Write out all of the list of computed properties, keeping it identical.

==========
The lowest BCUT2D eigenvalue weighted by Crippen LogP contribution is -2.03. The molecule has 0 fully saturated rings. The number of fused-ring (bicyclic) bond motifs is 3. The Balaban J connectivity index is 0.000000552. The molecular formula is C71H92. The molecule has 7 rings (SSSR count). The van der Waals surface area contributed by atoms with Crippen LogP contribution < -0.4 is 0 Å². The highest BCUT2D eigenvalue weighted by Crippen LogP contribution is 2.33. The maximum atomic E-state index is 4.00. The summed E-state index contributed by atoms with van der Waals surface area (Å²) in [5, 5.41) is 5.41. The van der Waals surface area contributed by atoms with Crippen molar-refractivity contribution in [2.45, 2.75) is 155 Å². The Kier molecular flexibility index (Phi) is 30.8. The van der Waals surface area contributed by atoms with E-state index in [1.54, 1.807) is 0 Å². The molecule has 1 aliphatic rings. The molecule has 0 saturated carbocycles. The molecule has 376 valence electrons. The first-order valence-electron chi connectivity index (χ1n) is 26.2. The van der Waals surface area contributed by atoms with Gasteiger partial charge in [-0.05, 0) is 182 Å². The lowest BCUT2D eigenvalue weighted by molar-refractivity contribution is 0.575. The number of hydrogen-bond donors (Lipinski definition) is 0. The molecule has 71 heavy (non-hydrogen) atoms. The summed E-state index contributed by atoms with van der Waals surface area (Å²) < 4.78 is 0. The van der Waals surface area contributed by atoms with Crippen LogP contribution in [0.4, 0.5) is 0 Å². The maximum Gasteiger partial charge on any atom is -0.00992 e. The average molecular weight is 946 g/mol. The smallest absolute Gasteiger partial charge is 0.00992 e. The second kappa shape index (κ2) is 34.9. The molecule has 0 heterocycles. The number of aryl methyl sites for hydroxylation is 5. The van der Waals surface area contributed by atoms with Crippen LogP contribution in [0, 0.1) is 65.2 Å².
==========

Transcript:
The lowest BCUT2D eigenvalue weighted by Crippen LogP contribution is -2.03. The molecule has 0 fully saturated rings. The number of fused-ring (bicyclic) bond motifs is 3. The Balaban J connectivity index is 0.000000552. The molecular formula is C71H92. The molecule has 7 rings (SSSR count). The van der Waals surface area contributed by atoms with Crippen LogP contribution < -0.4 is 0 Å². The highest BCUT2D eigenvalue weighted by Crippen LogP contribution is 2.33. The maximum atomic E-state index is 4.00. The summed E-state index contributed by atoms with van der Waals surface area (Å²) in [5, 5.41) is 5.41. The van der Waals surface area contributed by atoms with Crippen molar-refractivity contribution in [2.45, 2.75) is 155 Å². The Kier molecular flexibility index (Phi) is 30.8. The van der Waals surface area contributed by atoms with E-state index in [1.54, 1.807) is 0 Å². The molecule has 1 aliphatic rings. The molecule has 0 saturated carbocycles. The molecule has 376 valence electrons. The first-order valence-electron chi connectivity index (χ1n) is 26.2. The van der Waals surface area contributed by atoms with Gasteiger partial charge in [-0.05, 0) is 182 Å². The lowest BCUT2D eigenvalue weighted by molar-refractivity contribution is 0.575. The number of hydrogen-bond donors (Lipinski definition) is 0. The molecule has 71 heavy (non-hydrogen) atoms. The summed E-state index contributed by atoms with van der Waals surface area (Å²) < 4.78 is 0. The van der Waals surface area contributed by atoms with Crippen LogP contribution in [0.4, 0.5) is 0 Å². The maximum Gasteiger partial charge on any atom is -0.00992 e. The average molecular weight is 946 g/mol. The smallest absolute Gasteiger partial charge is 0.00992 e. The second kappa shape index (κ2) is 34.9. The molecule has 0 heterocycles. The number of aryl methyl sites for hydroxylation is 5. The van der Waals surface area contributed by atoms with Crippen LogP contribution in [0, 0.1) is 65.2 Å².